I went to see Rasputina at Double Door in Chicago last night. Melora Creager (the lead cellist/singer/sometimes banjo player) is celebrating the 20th anniversary of her first album, Thanks for the Ether. I say ‘her’ because other band members have been cycled out over the years, but always tend to keep the same aesthetic. But current members include Luis Mojica on piano and beatbox and Polly Panic on the other cello.
This was my second time seeing Rasputina in concert. The first was 11 years ago in St. Louis with two of my best friends, Ashley and Lauren. So, yeah I’ve been a fan for a while. That’s my hipster cred or something. Anyway, I’ve loved Rasputina for a very long time and it’s just fun to rock out to cello music. The themes of the songs are also very whimsical with some morbidity thrown in. And whimsy + macabre shit = sign me UP.
Since it’s the 20th anniversary of Thanks for the Ether, Rasputina played through the entire album for the main set. Melora joked that she couldn’t remember the words to some of the songs since it’s been so long. She had a little iPad stationed to remind her. She tried to get the audience to recite the mini skits on the album since she really couldn’t remember those. But the few slip-ups she did have just added to the silliness and fun. Concerts don’t need to be such serious affairs. People in the audience were even joking with her about it. No one cares how perfect it is, we just want to hear some of our fav songs live.
Some of my favorites from this set were: “Dig Ophelia,” “Transylvanian Concubine,” “My Little Shirtwaist Fire,” “Sister Sleep,” and “Rusty the Skatemaker.”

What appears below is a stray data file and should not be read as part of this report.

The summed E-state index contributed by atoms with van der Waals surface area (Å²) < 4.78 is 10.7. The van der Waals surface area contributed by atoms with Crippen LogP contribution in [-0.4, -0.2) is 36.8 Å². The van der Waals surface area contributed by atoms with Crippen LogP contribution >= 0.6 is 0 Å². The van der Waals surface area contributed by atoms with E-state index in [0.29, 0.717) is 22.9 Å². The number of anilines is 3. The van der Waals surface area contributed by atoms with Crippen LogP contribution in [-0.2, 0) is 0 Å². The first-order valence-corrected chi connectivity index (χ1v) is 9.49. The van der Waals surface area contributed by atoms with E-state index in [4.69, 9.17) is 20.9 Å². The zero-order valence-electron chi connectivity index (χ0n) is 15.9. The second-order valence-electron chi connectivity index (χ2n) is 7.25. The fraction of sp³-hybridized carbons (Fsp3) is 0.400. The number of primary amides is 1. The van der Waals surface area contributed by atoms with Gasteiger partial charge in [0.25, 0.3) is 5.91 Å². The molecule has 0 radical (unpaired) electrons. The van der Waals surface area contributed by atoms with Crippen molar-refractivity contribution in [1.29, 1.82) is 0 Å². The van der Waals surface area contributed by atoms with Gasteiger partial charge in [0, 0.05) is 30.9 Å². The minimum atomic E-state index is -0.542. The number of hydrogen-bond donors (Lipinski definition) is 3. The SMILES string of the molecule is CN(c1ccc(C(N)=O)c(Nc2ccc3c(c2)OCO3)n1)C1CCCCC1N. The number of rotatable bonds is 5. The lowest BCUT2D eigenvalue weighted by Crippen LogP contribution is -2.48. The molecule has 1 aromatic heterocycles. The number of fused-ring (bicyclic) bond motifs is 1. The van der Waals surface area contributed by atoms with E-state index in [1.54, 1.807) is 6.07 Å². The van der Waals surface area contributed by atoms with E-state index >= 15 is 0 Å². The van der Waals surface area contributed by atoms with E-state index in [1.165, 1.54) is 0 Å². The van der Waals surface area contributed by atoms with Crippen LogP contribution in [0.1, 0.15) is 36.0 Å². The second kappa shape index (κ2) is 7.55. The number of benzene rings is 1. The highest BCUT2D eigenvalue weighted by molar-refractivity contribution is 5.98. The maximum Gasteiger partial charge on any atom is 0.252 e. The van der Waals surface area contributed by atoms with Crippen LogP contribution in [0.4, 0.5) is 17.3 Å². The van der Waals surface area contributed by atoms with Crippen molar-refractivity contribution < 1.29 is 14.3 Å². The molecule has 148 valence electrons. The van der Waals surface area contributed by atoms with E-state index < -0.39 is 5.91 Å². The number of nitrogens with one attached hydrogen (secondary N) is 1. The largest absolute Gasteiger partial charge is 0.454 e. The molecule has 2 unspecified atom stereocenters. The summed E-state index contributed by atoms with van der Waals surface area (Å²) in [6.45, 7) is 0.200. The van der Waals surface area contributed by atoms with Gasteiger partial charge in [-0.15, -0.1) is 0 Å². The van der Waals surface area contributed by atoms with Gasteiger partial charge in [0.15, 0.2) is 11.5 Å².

I was in the front row, leaning against the stage basically in Melora’s line of sight the entire time. I was singing right along with her. And when you’re that close, sometimes you lock eyes and it feels like your own personal concert. It’s part terrifying because they know you exist and part enthralling because they know you exist and can see how much you’re enjoying the experience.
After their main set, they deceived us as all musicians do, pretending they were done — only to come back and perform “Leechwife” with a bang. And a few other favorites from other albums, such as “Gingerbread Coffin,” “Brand New Key,” and “Saline the Salt Lake Queen.”
I also want to note the opening band: Vita and the Woolf. The lead singer/piano player, Jennifer Pague, has SUCH a powerful voice with a crazy-good range. She reminded me a lot of Adele, but better because it was not Adele. (Sorry, Adele fans.)
Anyway, it was such a fun night! Thanks, Bradford, for joining me and experiencing an unknown band to you! My BFFs who came with me 11 years ago (and with whom I met the band) were definitely with me in spirit.
For fun, here is 11 years ago with Rasputina and last night: